The Trump Organization is severing ties with the owner of the struggling Trump SoHo hotel, the New York Times reported Wednesday. It’s the latest in a long list of setbacks for the struggling luxury hotel and marks the second time this year a Trump development has had the family name stripped off; in June, the Trump International Hotel and Tower in Toronto was bought out and will be renamed the St. Regis Toronto.
In press release following the announcement, the Trump Organization called the SoHo property “one of the finest in New York City” with “recognition among top critics.”
Here’s the press release on Trump SoHo pic.twitter.com/AVuJgkZdHQ
— Cristina Alesci (@CristinaAlesci) November 22, 2017
In April, the building’s main restaurant announced it would close. Lawyers for the restaurant cited a decline in business “after the election.”
The reality is, the property was failing, and had been, even before Donald Trump announced the project on an episode of The Apprentice in 2006. Back then, Trump promised the SoHo condominium would be a “work of art […] an awe-inspiring masterpiece.”
The project was doomed from the start. At the beginning of construction, excavators found human remains at the site and discovered it was where the Spring Street Presbyterian Church, an abolitionist church, once stood in the 1800s. This started a weeks-long battle between New York residents who wanted to a keep a part of New York history and the Trump Organization, which wanted to move on with the construction of their condo property. Another setback for the Trump Organization came when a construction worker fell 42 stories to his death while working on the property. The safety manager the Trump Organization contracted to work on the property had previously been responsible for fire that occurred because of building code violations. The fire took the lives of two firefighters.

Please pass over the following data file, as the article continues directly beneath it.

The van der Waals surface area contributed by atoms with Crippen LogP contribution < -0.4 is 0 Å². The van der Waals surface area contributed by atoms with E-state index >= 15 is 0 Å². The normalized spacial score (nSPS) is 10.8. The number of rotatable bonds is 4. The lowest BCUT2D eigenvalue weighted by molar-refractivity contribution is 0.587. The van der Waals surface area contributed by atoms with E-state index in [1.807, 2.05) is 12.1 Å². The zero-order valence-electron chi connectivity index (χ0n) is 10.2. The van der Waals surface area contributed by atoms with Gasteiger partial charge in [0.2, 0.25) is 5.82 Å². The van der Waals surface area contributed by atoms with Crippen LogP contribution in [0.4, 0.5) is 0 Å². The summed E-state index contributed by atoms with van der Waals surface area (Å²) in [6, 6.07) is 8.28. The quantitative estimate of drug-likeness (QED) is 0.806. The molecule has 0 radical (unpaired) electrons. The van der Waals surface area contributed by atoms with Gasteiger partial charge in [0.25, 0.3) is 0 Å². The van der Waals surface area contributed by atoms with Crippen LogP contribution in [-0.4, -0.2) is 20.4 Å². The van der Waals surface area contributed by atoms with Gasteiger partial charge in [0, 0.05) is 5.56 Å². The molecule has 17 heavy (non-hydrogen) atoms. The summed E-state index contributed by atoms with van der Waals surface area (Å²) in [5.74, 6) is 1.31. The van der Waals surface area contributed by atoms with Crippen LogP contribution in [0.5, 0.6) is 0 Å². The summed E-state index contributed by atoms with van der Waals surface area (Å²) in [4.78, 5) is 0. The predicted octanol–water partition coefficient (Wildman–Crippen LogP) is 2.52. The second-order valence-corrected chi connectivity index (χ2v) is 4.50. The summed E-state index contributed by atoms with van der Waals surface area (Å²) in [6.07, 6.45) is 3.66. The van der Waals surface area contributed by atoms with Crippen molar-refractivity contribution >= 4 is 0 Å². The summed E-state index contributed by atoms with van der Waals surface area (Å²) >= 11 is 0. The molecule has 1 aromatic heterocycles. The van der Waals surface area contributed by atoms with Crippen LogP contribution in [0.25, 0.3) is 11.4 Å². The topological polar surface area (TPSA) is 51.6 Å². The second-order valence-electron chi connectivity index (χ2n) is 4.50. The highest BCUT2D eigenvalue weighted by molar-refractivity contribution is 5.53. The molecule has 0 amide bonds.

Apart from construction struggles, Trump SoHo wasn’t actually in the trendy neighborhood of SoHo, but rather near the entrance ramp to the Holland Tunnel, which made it a tough sell. The units were also over-priced and not at all practical. To get around zoning laws, the organization was forced to make the property a hybrid hotel and condo, which meant buyers would be prohibited from staying in the building for more than 120 nights out of the year.
The units were selling terribly, but Ivanka and Donald Jr. were telling potential buyers and investors the opposite. In 2008, Donald Jr. told The Real Deal magazine that 55 percent of the units had been purchased. That same year, all three Trump kids gathered at Trump Tower in Manhattan and announced that 60 percent of the building had been purchased.
Unfortunately for the Trump family, this constituted fraud and larceny. According to joint reporting by ProPublica and WYNC, prosecutors in the Manhattan District Attorney’s office had worked for two years to build a criminal case against Ivanka and Donald Jr. for misleading prospective buyers. The two were very close to being charged with felony fraud, but were saved when the district attorney, Cy Vance, dismissed the case after he was approached by a top donor: longtime Trump attorney Marc Kasowitz.
As part of his investigation into Russian interference in the 2016 U.S. election, special counsel Robert Mueller is looking into the Trump SoHo property after it was revealed Felix Sater, a former business partner of Trump with deep ties to the Mafia and Russian government, was partner in the Trump SoHo development.